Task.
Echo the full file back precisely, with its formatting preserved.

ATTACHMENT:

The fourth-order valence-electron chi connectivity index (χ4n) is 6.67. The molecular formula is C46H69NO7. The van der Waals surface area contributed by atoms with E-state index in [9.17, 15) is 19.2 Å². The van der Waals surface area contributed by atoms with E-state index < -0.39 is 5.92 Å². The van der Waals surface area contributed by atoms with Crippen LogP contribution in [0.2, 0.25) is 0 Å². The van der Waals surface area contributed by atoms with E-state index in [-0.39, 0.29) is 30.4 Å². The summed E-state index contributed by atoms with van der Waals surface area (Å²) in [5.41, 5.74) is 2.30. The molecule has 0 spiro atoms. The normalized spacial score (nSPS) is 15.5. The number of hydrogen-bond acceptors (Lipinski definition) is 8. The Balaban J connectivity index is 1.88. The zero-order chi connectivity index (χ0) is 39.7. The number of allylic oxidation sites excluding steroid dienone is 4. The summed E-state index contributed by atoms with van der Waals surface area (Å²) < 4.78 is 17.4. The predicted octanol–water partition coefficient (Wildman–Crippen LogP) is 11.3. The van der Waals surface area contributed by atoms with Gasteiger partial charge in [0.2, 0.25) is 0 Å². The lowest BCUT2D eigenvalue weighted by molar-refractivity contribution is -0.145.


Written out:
The fourth-order valence-electron chi connectivity index (χ4n) is 6.67. The molecular formula is C46H69NO7. The van der Waals surface area contributed by atoms with E-state index in [9.17, 15) is 19.2 Å². The van der Waals surface area contributed by atoms with E-state index < -0.39 is 5.92 Å². The van der Waals surface area contributed by atoms with Crippen LogP contribution in [0.2, 0.25) is 0 Å². The van der Waals surface area contributed by atoms with E-state index in [-0.39, 0.29) is 30.4 Å². The summed E-state index contributed by atoms with van der Waals surface area (Å²) in [5.41, 5.74) is 2.30. The molecule has 0 spiro atoms. The normalized spacial score (nSPS) is 15.5. The number of hydrogen-bond acceptors (Lipinski definition) is 8. The Balaban J connectivity index is 1.88. The zero-order chi connectivity index (χ0) is 39.7. The number of allylic oxidation sites excluding steroid dienone is 4. The summed E-state index contributed by atoms with van der Waals surface area (Å²) < 4.78 is 17.4. The predicted octanol–water partition coefficient (Wildman–Crippen LogP) is 11.3. The van der Waals surface area contributed by atoms with Gasteiger partial charge in [0.2, 0.25) is 0 Å². The lowest BCUT2D eigenvalue weighted by molar-refractivity contribution is -0.145.